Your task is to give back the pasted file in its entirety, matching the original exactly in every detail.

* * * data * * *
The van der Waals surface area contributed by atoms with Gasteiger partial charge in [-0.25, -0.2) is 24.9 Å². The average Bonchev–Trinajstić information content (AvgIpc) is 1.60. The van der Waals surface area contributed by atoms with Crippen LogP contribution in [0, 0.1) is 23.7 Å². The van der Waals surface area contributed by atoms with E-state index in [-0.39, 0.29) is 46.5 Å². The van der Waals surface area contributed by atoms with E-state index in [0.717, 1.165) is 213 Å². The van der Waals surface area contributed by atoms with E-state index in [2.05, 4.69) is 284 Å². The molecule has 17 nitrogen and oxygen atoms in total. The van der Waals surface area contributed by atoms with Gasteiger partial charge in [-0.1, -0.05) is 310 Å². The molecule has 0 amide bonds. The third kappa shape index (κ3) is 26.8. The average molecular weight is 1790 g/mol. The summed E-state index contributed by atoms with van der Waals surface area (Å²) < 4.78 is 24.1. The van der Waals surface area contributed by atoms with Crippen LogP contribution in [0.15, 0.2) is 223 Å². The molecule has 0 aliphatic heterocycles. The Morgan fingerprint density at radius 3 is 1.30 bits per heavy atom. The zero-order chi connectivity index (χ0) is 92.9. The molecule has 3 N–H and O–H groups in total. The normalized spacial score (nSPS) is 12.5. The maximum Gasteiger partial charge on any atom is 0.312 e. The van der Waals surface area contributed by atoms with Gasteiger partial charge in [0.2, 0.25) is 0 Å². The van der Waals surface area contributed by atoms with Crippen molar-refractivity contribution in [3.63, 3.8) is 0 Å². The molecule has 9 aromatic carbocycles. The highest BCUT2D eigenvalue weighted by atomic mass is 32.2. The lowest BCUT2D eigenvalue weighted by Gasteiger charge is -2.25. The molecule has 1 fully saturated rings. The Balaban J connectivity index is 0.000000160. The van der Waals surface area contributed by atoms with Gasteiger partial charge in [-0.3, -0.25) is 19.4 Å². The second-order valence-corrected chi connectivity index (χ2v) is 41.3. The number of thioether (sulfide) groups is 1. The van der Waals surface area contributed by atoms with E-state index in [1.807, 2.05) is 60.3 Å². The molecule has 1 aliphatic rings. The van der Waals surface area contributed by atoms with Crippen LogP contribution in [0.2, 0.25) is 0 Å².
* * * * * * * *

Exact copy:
The van der Waals surface area contributed by atoms with Gasteiger partial charge in [-0.25, -0.2) is 24.9 Å². The average Bonchev–Trinajstić information content (AvgIpc) is 1.60. The van der Waals surface area contributed by atoms with Crippen LogP contribution in [0, 0.1) is 23.7 Å². The van der Waals surface area contributed by atoms with E-state index in [-0.39, 0.29) is 46.5 Å². The van der Waals surface area contributed by atoms with E-state index in [0.717, 1.165) is 213 Å². The van der Waals surface area contributed by atoms with E-state index in [2.05, 4.69) is 284 Å². The molecule has 17 nitrogen and oxygen atoms in total. The van der Waals surface area contributed by atoms with Gasteiger partial charge in [-0.1, -0.05) is 310 Å². The molecule has 0 amide bonds. The third kappa shape index (κ3) is 26.8. The average molecular weight is 1790 g/mol. The summed E-state index contributed by atoms with van der Waals surface area (Å²) < 4.78 is 24.1. The van der Waals surface area contributed by atoms with Crippen LogP contribution in [0.15, 0.2) is 223 Å². The molecule has 0 aliphatic heterocycles. The Morgan fingerprint density at radius 3 is 1.30 bits per heavy atom. The zero-order chi connectivity index (χ0) is 92.9. The molecule has 3 N–H and O–H groups in total. The normalized spacial score (nSPS) is 12.5. The maximum Gasteiger partial charge on any atom is 0.312 e. The van der Waals surface area contributed by atoms with Gasteiger partial charge in [0.2, 0.25) is 0 Å². The van der Waals surface area contributed by atoms with Crippen molar-refractivity contribution in [3.63, 3.8) is 0 Å². The molecule has 9 aromatic carbocycles. The highest BCUT2D eigenvalue weighted by atomic mass is 32.2. The lowest BCUT2D eigenvalue weighted by Gasteiger charge is -2.25. The molecule has 1 fully saturated rings. The Balaban J connectivity index is 0.000000160. The van der Waals surface area contributed by atoms with Gasteiger partial charge in [-0.3, -0.25) is 19.4 Å². The second-order valence-corrected chi connectivity index (χ2v) is 41.3. The number of thioether (sulfide) groups is 1. The van der Waals surface area contributed by atoms with E-state index in [1.807, 2.05) is 60.3 Å². The molecule has 1 aliphatic rings. The van der Waals surface area contributed by atoms with Crippen LogP contribution in [0.2, 0.25) is 0 Å².